Microbial community drivers of PK/NRP gene diversity in selected global soils

Chiara Borsetto, Gregory C. A. Amos, Ulisses Nunes Da Rocha, Alex L. Mitchell, Robert D. Finn, Rabah Forar Laidi, Carlos Vallin, David A. Pearce, Kevin K. Newsham, Elizabeth M. H. Wellington

Research output: Contribution to journalArticlepeer-review

5 Citations (Scopus)
14 Downloads (Pure)

Abstract

Background
The emergence of antibiotic-resistant pathogens has created an urgent need for novel antimicrobial treatments. Advances in next-generation sequencing have opened new frontiers for discovery programmes for natural products allowing the exploitation of a larger fraction of the microbial community. Polyketide (PK) and non-ribosomal pepetide (NRP) natural products have been reported to be related to compounds with antimicrobial and anticancer activities. We report here a new culture-independent approach to explore bacterial biosynthetic diversity and determine bacterial phyla in the microbial community associated with PK and NRP diversity in selected soils.

Results
Through amplicon sequencing, we explored the microbial diversity (16S rRNA gene) of 13 soils from Antarctica, Africa, Europe and a Caribbean island and correlated this with the amplicon diversity of the adenylation (A) and ketosynthase (KS) domains within functional genes coding for non-ribosomal peptide synthetases (NRPSs) and polyketide synthases (PKSs), which are involved in the production of NRP and PK, respectively. Mantel and Procrustes correlation analyses with microbial taxonomic data identified not only the well-studied phyla Actinobacteria and Proteobacteria, but also, interestingly, the less biotechnologically exploited phyla Verrucomicrobia and Bacteroidetes, as potential sources harbouring diverse A and KS domains. Some soils, notably that from Antarctica, provided evidence of endemic diversity, whilst others, such as those from Europe, clustered together. In particular, the majority of the domain reads from Antarctica remained unmatched to known sequences suggesting they could encode enzymes for potentially novel PK and NRP.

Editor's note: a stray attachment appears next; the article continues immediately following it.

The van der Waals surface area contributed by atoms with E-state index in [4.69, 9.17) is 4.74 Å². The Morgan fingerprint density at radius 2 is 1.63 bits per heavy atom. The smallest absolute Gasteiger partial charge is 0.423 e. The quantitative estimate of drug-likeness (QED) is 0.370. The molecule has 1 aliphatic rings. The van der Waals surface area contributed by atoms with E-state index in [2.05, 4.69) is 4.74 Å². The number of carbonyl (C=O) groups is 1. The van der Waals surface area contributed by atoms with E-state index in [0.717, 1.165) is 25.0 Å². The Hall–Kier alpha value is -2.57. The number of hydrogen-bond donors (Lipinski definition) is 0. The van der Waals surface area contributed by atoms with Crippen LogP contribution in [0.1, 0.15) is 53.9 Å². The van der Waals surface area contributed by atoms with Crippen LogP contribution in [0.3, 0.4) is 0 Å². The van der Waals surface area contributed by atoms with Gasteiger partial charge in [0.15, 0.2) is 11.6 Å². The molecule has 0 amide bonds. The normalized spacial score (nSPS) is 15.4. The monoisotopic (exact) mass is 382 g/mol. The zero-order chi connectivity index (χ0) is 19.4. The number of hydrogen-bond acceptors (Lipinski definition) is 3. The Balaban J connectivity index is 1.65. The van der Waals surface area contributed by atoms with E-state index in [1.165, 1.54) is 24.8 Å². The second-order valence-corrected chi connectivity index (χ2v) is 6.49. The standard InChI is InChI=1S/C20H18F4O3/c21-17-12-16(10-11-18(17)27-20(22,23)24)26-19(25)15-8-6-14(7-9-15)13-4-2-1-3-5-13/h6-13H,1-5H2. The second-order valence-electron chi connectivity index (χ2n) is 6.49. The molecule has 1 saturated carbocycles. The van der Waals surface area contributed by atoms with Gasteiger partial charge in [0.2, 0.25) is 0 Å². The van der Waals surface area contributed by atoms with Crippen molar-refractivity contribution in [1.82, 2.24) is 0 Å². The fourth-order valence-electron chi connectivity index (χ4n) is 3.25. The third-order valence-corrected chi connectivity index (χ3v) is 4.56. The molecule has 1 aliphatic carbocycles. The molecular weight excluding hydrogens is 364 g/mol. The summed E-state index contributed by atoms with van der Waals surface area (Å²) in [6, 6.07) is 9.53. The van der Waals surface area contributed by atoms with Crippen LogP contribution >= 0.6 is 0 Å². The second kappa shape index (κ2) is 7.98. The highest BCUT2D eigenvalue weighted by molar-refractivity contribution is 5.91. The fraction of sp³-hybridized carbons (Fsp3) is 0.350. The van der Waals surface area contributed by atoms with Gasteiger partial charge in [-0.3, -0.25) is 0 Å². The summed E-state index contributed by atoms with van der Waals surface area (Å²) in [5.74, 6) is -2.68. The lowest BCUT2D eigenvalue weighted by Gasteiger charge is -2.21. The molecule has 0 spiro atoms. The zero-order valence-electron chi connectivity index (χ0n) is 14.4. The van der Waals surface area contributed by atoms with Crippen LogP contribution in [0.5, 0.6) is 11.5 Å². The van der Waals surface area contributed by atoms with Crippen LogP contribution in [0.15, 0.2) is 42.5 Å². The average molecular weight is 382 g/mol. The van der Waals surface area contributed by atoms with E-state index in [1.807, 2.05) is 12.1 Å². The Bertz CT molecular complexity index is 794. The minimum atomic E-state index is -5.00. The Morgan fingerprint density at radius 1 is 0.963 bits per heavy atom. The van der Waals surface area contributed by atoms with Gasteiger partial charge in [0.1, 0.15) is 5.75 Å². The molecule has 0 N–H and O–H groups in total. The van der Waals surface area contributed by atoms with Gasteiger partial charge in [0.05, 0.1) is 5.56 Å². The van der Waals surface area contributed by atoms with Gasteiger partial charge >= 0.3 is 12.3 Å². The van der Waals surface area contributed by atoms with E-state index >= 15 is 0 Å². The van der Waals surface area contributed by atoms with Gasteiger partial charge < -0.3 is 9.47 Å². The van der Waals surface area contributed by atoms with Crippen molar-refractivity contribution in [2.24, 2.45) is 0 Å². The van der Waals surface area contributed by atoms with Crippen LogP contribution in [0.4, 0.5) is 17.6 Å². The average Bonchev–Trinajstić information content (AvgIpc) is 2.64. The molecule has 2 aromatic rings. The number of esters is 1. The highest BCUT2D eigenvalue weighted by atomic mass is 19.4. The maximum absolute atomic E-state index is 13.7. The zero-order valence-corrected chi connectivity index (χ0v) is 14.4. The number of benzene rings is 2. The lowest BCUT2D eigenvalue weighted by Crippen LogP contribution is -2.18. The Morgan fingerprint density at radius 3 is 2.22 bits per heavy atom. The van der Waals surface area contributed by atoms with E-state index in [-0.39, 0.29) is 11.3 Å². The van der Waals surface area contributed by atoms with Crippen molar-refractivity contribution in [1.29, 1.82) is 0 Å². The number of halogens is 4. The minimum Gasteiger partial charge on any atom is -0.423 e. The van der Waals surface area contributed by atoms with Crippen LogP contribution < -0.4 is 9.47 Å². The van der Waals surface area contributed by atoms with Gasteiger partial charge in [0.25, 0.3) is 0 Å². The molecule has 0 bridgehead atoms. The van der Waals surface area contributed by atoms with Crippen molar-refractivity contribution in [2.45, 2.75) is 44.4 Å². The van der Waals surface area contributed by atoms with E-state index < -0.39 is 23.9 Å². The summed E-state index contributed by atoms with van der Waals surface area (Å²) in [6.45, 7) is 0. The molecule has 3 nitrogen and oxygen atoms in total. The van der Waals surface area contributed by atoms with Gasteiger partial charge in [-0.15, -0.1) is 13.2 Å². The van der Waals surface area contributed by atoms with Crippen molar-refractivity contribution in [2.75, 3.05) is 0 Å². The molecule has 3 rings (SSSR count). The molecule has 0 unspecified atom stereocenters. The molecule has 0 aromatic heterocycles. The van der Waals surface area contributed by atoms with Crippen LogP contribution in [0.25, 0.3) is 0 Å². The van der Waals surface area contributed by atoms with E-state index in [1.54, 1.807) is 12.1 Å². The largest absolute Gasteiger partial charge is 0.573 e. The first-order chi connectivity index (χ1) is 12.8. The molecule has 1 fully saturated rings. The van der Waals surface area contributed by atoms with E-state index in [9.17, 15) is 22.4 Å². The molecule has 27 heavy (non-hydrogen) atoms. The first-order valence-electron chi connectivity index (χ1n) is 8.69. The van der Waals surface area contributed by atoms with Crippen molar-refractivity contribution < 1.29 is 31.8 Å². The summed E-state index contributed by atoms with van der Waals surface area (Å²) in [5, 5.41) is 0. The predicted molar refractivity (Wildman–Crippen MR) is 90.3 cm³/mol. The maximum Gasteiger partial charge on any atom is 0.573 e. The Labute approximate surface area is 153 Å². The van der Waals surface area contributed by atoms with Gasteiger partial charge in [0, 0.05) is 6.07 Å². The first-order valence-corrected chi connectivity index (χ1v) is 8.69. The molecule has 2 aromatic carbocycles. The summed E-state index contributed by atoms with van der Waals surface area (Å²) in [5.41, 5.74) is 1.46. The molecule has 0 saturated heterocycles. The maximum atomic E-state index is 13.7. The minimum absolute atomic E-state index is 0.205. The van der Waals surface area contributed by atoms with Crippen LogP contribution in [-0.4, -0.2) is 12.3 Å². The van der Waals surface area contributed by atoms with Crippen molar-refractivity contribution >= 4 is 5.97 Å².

Conclusions
The approach presented here highlights potential sources of metabolic novelty in the environment which will be a useful precursor to metagenomic biosynthetic gene cluster mining for PKs and NRPs which could provide leads for new antimicrobial metabolites.
Original languageEnglish
Article number78
JournalMicrobiome
Volume7
DOIs
Publication statusPublished - 22 May 2019

Fingerprint

Dive into the research topics of 'Microbial community drivers of PK/NRP gene diversity in selected global soils'. Together they form a unique fingerprint.

Cite this